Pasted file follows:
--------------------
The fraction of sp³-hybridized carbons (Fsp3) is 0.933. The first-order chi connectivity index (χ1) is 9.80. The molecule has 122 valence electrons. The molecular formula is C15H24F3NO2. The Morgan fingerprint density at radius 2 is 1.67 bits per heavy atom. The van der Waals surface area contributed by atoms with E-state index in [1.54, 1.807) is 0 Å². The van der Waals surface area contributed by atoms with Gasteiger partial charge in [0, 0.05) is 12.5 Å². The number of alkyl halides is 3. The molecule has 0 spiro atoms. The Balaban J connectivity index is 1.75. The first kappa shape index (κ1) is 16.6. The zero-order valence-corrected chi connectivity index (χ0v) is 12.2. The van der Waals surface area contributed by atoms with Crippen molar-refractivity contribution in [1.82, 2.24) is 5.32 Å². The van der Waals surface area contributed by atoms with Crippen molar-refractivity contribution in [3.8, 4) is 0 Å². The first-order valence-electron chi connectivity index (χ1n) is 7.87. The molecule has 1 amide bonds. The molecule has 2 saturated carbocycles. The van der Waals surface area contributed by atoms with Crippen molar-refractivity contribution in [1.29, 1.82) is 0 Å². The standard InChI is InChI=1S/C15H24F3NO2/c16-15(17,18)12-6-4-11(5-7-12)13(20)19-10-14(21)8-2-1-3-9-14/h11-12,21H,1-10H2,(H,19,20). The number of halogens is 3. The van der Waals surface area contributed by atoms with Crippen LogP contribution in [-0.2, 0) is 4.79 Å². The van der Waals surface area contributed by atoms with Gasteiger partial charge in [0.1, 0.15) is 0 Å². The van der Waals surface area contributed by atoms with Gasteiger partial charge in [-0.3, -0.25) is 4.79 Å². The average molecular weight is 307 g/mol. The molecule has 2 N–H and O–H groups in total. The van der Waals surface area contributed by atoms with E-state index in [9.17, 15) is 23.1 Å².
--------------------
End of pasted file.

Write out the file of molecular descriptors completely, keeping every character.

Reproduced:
The fraction of sp³-hybridized carbons (Fsp3) is 0.933. The first-order chi connectivity index (χ1) is 9.80. The molecule has 122 valence electrons. The molecular formula is C15H24F3NO2. The Morgan fingerprint density at radius 2 is 1.67 bits per heavy atom. The van der Waals surface area contributed by atoms with E-state index in [1.54, 1.807) is 0 Å². The van der Waals surface area contributed by atoms with Gasteiger partial charge in [0, 0.05) is 12.5 Å². The number of alkyl halides is 3. The molecule has 0 spiro atoms. The Balaban J connectivity index is 1.75. The first kappa shape index (κ1) is 16.6. The zero-order valence-corrected chi connectivity index (χ0v) is 12.2. The van der Waals surface area contributed by atoms with Crippen molar-refractivity contribution in [1.82, 2.24) is 5.32 Å². The van der Waals surface area contributed by atoms with Crippen molar-refractivity contribution in [3.8, 4) is 0 Å². The first-order valence-electron chi connectivity index (χ1n) is 7.87. The molecule has 1 amide bonds. The molecule has 2 saturated carbocycles. The van der Waals surface area contributed by atoms with Crippen molar-refractivity contribution in [1.29, 1.82) is 0 Å². The standard InChI is InChI=1S/C15H24F3NO2/c16-15(17,18)12-6-4-11(5-7-12)13(20)19-10-14(21)8-2-1-3-9-14/h11-12,21H,1-10H2,(H,19,20). The number of halogens is 3. The van der Waals surface area contributed by atoms with Crippen LogP contribution in [-0.2, 0) is 4.79 Å². The van der Waals surface area contributed by atoms with Gasteiger partial charge in [0.1, 0.15) is 0 Å². The van der Waals surface area contributed by atoms with Gasteiger partial charge in [-0.3, -0.25) is 4.79 Å². The average molecular weight is 307 g/mol. The molecule has 2 N–H and O–H groups in total. The van der Waals surface area contributed by atoms with E-state index in [9.17, 15) is 23.1 Å².